FOOD. Almost all the food produced in my growing-up days of the 1920s and '30s came from family-sized farms. I observed the uncertainty of raising crops, a big problem being the infestation of insects.

My father contracted with Campbell Soup for tomatoes every year, raising 4 to 8 acres. There were always some potato bugs, a relatively minor problem. Then one year, tomato worms showed up en masse, just before we were to start picking. In three days, they ate all the leaves--and even part of the tomatoes and stems--leaving nothing but sticks! I counted 70 worms on one hill. We cut-harrowed the whole field without picking a single tomato.

The first year the Japanese beetles showed up, they swarmed all over the fields, a favorite target being the silk on the newly formed ears in the cornfield. The yield of corn that year was cut to a fraction of what was needed to feed our livestock and chickens.

I remember another year when a horde of army caterpillars moved across the area, denuding wheat fields. They got as far as our neighbor's farm. He stopped them by plowing a deep trench in their path, into which they dropped and perished.

Such infestations cause famines, described for centuries going back to biblical times. How to cope with the insects?

At the time, chemistry seemed to hold a viable solution, creating effective insecticides that could be sprayed on the bugs, thus saving crops--a worthy and idealistic goal to prevent worldwide famines, and another incentive for studying chemistry.

HEALTH. As a youth, I also observed some my age not surviving "childhood" diseases and people getting infections for which there was no treatment. I remember our family doctor making his house call and giving my sister and me sugar pills. She almost died one summer.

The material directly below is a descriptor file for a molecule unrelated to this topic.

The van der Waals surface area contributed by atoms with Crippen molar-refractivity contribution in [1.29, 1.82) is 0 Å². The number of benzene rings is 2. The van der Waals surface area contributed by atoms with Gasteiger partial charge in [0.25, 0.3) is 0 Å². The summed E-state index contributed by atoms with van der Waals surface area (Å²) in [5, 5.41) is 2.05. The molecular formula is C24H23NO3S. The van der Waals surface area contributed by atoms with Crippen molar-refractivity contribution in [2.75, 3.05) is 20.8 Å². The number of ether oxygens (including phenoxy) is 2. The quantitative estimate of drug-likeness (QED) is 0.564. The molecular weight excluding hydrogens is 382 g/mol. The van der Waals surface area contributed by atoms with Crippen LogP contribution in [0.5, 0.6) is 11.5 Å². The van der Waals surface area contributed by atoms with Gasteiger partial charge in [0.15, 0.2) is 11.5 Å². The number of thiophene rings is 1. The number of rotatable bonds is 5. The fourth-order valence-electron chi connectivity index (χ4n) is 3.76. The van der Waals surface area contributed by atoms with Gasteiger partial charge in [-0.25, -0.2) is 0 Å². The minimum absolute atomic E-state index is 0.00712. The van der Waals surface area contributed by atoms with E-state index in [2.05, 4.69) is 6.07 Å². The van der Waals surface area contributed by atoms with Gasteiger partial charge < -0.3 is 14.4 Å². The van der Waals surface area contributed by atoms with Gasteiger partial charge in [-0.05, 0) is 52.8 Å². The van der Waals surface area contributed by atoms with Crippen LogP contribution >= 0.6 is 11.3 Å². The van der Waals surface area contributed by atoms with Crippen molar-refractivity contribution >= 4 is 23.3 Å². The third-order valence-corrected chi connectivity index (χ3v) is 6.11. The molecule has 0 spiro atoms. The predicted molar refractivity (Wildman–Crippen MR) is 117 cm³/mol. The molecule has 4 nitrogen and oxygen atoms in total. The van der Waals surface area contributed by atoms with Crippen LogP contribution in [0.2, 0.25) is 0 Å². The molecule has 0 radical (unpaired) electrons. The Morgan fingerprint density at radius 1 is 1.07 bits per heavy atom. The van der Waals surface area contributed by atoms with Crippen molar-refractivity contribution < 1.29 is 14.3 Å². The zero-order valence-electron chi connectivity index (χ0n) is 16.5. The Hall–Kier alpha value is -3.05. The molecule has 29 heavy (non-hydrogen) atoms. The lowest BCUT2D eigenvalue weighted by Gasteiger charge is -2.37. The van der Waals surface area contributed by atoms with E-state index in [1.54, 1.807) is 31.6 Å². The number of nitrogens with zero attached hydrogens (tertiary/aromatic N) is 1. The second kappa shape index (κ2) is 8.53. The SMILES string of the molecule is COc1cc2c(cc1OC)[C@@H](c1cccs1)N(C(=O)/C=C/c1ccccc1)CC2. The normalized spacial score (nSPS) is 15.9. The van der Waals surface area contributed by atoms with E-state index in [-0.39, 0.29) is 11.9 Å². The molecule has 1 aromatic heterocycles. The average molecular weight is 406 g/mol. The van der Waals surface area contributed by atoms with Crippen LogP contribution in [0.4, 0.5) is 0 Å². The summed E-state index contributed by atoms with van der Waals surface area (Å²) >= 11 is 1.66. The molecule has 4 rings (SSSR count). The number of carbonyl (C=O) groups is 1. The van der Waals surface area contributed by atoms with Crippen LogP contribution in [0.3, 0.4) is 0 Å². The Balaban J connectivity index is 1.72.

My father subscribed to Collier's magazine, in which I remember reading several articles by Paul de Kruif on "wonder drugs" synthesized by German chemists. How exciting! The word "sulfanilamide" did not mean anything to me at the time, but how it could save lives was very real.

This was a major factor in my decision to study chemistry, along with energy and food needs. Today, at age 83, I have no regrets at having studied chemistry. The old challenges still exist to some extent in today's world, along with new ones.

IF I WERE 17 TODAY. What if I were 17 today, having grown up in the plush days of the 1990s?

I may or may not have known chemists as role models. I certainly would not have seen the physical hardships of man and beast, even if I had been raised on today's modern farm, with all its mechanization. I would no doubt take for granted plentiful energy and food, and health problems, though ongoing, are now less severe, as evidenced by people living longer.

However, I think the fascination of chemistry would still have attracted me--the making and breaking of chemical bonds in the molecules of living things and also in the frontiers of space, both ongoing long-range challenges. I see idealism for the human condition in this, which I think would have attracted me and hopefully can attract enough of today's youth to keep the profession alive and healthy!

William E. Garwood
Haddonfield, N.J.